‘We’re already naturally heading in that direction,’ says Reid Hoffman. ‘You can see it with things like Netflix and Salesforce’
Big Tech is on its way to becoming a less exclusive club, said Reid Hoffman, the co-founder of LinkedIn and a partner at venture firm Greylock Partners.
The current group of tech giants — Alphabet Inc.’s Google, Amazon.com Inc., Apple Inc., Facebook Inc. and Microsoft Corp. — is poised to grow from five to 10, he said in an interview with David Rubenstein.
“We’re already naturally heading in that direction,” Hoffman said in the interview, which aired Wednesday on Bloomberg Television. “You can see it with things like Netflix and Salesforce and, you know, all of these other companies which are continuing to also grow in strength.”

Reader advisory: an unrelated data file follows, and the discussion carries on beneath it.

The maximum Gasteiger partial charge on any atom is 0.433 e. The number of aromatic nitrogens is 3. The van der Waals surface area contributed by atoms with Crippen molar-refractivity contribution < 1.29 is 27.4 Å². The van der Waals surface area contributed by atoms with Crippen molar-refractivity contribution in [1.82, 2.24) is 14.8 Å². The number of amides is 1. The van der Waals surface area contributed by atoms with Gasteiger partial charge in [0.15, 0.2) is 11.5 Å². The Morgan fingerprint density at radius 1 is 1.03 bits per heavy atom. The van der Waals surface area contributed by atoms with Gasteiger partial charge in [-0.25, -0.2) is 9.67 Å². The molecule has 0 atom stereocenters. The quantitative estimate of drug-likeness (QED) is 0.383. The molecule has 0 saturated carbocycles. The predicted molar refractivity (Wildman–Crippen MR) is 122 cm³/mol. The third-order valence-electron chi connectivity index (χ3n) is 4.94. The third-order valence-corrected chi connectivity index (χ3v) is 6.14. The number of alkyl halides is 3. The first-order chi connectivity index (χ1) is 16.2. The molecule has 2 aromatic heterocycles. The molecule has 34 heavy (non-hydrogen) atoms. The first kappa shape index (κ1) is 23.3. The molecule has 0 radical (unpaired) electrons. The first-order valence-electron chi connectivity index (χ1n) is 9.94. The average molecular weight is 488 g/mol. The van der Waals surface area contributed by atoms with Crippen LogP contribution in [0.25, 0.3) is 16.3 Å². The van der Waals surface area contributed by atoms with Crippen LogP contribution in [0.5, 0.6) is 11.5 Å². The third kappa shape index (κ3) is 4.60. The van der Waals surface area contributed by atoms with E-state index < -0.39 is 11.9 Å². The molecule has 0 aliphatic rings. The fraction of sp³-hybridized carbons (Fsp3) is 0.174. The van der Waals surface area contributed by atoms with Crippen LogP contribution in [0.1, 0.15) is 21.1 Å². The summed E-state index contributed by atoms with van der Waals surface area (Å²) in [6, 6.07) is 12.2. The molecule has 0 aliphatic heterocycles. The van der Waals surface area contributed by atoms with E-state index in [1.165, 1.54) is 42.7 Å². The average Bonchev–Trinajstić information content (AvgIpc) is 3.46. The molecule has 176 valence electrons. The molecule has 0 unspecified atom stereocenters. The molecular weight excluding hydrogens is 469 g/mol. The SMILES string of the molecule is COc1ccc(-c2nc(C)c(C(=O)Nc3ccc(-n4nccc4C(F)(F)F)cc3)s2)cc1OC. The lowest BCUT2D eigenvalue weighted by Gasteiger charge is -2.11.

Scrutiny of the biggest tech companies has increased in recent years, with regulators raising antitrust fears and chief executive officers repeatedly testifying before Congress. Just last week, Apple agreed to change its App Store policies to resolve an investigation in Japan. A broader pool of tech titans may help ease some of those concerns.
LinkedIn, which Hoffman helped start in 2003, was sold to Microsoft in 2016 for about US$26 billion.
During the interview, Hoffman also listed some of the companies he regrets not investing in, such as Twitter Inc., Snap Inc. and the image-board company Pinterest Inc. Those misses hurt more than the scenarios where he invested in a company that ultimately failed, he said.
“Those are much worse outcomes than you put in, you know, US$100,000 or US$1 million or US$10 million in this other company that went to zero,” Hoffman said.